As Sift Talent continue their expert series of interviews with senior leaders from some of the UK’s largest brands, we examine the key themes which repeatedly cropped up in each session. This unique insight comes from organisations including SuperGroup, IBM, Poundland and LB Group amongst others. The high-profile interviews – a popular ongoing series of from Sift’s talent specialists – take a look at some of the most important business issues and investigate the approach taken by proven business experts.
The acquiring and retaining of talent is one of the greatest challenges for many of today’s employers, and for good reason – in many industries talent is in short supply but in high demand. So how do the UK’s leading organisations manage this problem and what is the key to attracting and retain such highly valued employees? In this post we collate a number of the most valuable responses from the Sift Talent sessions.
The interviewees were asked, “How do you attract and manage talent?”
Jim McCarthy, CEO of Poundland
Poundland has 95% brand recognition and due to that success it has become easier to recruit and retain talented colleagues.
As a public company we have put in place a number of new share schemes and believe they are attractive to existing colleagues and new ones. We absolutely recognise it as important to retain those star colleagues that have made this business what is it today, and to motivate them even more going forward. It’s very much a team based business.
Stuart Sheldrick, Director, LB Group
It’s a topical one as I’m looking to try and find my number two in this office. Our location can make it hard to attract – we’re half an hour from London Liverpool Street so you have the draws of London so potentially I could be competing with top 20 firms. Where possible we try to make the remuneration packages as flexible as possible when we are trying to compete with those firms. We may not be able to compete at the same levels. Traditionally it’s a flat salary in our industry so we’re trying to offer more flexibility to attract those people.
One of the things we have always tried to do is to build from the bottom up. To get staff in at graduate or A level and bring those people through the ranks and hopefully retain those people. Hopefully we have got good staff that we have taught and moulded into the candidates that we want.
As part of that it’s managing those good people and putting structures in place. We have an external consultant who comes in and helps us to manage and monitor who we see as key members of staff. We identity who we see as key members of staff and try to nurture their progression so they have a defined path. We are always looking for that succession, it has to be a constantly growing process. If you don’t have that at some point you are going to stop. I am the succession of the senior partners. Who is behind me knocking on my door?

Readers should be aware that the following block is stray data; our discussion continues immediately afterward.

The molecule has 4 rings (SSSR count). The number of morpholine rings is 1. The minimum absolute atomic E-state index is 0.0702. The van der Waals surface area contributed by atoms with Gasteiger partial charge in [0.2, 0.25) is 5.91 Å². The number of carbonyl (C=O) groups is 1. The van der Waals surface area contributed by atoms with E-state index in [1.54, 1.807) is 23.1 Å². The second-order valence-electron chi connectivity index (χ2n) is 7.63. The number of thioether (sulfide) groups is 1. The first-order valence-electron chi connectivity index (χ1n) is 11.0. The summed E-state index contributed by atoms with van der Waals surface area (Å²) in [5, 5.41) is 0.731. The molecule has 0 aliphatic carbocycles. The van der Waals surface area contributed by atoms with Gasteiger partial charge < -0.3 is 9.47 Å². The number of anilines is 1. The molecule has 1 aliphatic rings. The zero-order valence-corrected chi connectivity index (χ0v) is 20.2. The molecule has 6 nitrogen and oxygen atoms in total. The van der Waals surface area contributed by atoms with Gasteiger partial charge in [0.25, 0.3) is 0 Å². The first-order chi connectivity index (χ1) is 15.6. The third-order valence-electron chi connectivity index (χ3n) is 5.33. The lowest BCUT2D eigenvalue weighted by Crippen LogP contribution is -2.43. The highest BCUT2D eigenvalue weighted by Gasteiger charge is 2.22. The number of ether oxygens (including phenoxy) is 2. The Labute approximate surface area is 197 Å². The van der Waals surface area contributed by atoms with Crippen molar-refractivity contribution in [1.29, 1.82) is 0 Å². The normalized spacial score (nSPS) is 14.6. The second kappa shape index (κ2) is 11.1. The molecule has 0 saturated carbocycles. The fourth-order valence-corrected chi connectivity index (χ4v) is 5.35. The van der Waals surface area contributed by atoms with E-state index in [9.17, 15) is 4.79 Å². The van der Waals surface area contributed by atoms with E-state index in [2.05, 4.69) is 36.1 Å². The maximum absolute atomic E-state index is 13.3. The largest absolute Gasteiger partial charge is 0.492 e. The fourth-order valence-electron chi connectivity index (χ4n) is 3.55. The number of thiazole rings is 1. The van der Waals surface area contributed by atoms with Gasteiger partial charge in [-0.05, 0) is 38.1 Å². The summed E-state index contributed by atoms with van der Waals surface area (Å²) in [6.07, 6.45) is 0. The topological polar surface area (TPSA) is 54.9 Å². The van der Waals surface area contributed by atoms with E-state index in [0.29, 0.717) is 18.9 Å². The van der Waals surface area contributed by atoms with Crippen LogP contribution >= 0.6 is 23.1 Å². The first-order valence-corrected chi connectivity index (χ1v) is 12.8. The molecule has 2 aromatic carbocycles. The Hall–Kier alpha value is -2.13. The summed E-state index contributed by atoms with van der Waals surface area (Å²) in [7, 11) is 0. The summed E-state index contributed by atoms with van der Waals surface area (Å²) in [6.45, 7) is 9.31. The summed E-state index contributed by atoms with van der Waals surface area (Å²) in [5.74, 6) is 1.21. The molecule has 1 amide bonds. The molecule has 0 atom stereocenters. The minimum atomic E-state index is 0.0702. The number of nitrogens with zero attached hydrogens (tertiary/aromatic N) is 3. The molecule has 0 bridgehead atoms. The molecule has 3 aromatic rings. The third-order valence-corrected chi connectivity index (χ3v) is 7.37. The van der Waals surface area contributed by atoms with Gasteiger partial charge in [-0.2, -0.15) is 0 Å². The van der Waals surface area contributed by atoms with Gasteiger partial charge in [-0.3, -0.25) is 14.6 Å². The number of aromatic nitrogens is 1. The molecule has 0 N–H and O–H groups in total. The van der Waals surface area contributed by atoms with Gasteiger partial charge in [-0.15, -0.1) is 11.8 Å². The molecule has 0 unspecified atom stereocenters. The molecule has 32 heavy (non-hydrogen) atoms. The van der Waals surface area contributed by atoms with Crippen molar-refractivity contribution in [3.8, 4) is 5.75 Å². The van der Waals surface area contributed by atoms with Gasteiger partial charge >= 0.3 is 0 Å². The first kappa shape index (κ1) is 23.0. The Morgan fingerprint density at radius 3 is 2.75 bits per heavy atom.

Michelle Trinder, Global Recruitment Account Manager, IBM
Ensuring the best possible career opportunities is by far the best way to ensure our talent stays motivated and attracted to the organisation. IBM has many retention tools in place and we've recently used our own predictive analytics tools to pilot and proactively assess where retention risks are likely to lie, giving us the opportunity to address potential flight risks prior to attrition occurring. This has proved very successful and we are extending usage to other markets & skill sets.
Susan Given, COO of SuperGroup
The management team has different skills but what we share are strong personalities and credibility. James Holder [Brand and Design Director] and Julian Dunkerton [CEO] have the passion and are the heart of the business. We recruit people around passion and with a fast growth, young business with no cash constraints that’s a compelling story and opportunity.
So being a recognisable brand is a good draw for top talent, but it seems there’s a lot more to it – there needs to be a well considered talent management plan in place. Some organisations integrate financial rewards or flexible working conditions as part of such a plan. Others feel they are able to retain talent by retaining key employees through more organic means; by building the talent from ‘within’ (from the ground up) or by offering diversified opportunities and presenting the most appealing career pathways.
Whether talent is managed by the use of external consultants or a more rigid structure of progression (or whether businesses simply rely on the passion that they, and therefore their employees, have for the business) it is apparent that the most successful organisations are those which have a defined strategy in place – even if it’s very much an ongoing process.